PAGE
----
The Romantic era and beyond

In the Romantic era, Marie Taglioni gave us the popular image of a ballerina as a tall willowy creature in a long white tutu, flying through the air with effortless ease then alighting on the tips of her toes. Fanny Elssler, meanwhile, had great dramatic intensity and preferred to dance roles that showed off her virtuosity. Her specialty was Spanish dances that she brought to life with her warmth and passion. Both of these ballerinas travelled extensively, were wined and dined by kings and emperors, and were even carried through the streets by their devoted fans. The more famous they became, the more secondary became the roles of their male partners.

With the development of pointe work in the late 19th century, ballet technique continued to evolve. The emphasis of female dancing shifted from effortless lyricism to powerful virtuosity. The Romantic bell-shaped tutu was replaced by shorter and shorter skirts to show off the footwork of a new generation of dancers. The centre of ballet had also changed: it was now in Russia where visiting Italian ballerinas vied with Russian ones in feats of technical brilliance.

During the late 1800s, Russia produced lavish ballet spectacles. The Petipa ballets, Swan Lake, The Sleeping Beauty and The Nutcracker, introduced the grand pas de deux, and demanded ever more brilliance from dancers. The great ballerinas of the day were Italians Pierina Legnani (the first Swan Queen), Carlotta Brianza (the first Aurora), Antoinetta Dell-Era (the first Sugar Plum Fairy) and the Russian stars Mathilde Kchessinska and Olga Preobrazhenska.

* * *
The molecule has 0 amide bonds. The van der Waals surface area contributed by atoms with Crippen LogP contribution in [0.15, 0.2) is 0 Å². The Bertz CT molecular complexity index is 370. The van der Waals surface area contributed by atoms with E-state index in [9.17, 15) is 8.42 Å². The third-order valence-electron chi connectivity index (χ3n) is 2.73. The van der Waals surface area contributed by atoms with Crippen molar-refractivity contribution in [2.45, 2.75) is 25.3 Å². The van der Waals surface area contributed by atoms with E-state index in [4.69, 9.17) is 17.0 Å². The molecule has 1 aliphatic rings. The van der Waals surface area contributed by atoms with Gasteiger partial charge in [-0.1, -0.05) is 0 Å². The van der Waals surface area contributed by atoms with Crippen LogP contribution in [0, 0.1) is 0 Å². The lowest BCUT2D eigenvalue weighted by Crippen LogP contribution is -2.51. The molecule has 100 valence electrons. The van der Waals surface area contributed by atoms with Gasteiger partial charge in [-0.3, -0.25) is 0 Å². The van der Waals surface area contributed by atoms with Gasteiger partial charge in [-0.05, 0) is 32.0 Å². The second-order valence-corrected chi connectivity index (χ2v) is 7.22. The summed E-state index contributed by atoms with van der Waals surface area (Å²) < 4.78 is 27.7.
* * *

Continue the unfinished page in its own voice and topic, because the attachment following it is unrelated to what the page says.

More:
Lana Jones in Peter Wright's The Nutcracker. Photo Jeff Busby
Lana Jones in Peter Wright's The Nutcracker. Photo Jeff
Busby

The 20th century

The early 20th century saw the great Russian dancer Anna Pavlova become a household name all over the world, renowned for her lyricism and beauty. Her famous Dying Swan made her a legend wherever she danced, including Australia, where thousands of people fell under her spell. Equally loved were the three Russian stars who toured Australia with Colonel de Basil's Ballets Russes. They were called the “baby ballerinas” because they were made principal dancers at such a young age – Irina Baronova and Tamara Toumanova at age 14, and Tatiana Riabouchinska at age 16.

Australia's homegrown ballerinas began to come to prominence during the life of the Borovansky Ballet: Edna Busse, Laurel Martyn, Dorothy Stevenson, Peggy Sager, Lynne Golding, Rachel Cameron, plus Kathleen Gorham and Marilyn Jones who were the first stars of the young Australian Ballet.

Other great stars of The Australian Ballet include Elaine Fifield, Lucette Aldous, Barbara Chambers, Kathleen Geldard, Marilyn Rowe, Michela Kirkaldie, Christine Walsh, Lisa Pavane, Vicki Attard, Lisa Bolte, Miranda Coney, Justine Summers, Lynette Wills and Kirsty Martin while current Principals Olivia Bell, Madeleine Eastoe, Lucinda Dunn, Amber Scott, Lana Jones and Leanne Stojmenov continue to enchant audiences.

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Fun facts

The Australian Ballet spends approximately 450 hours per year performing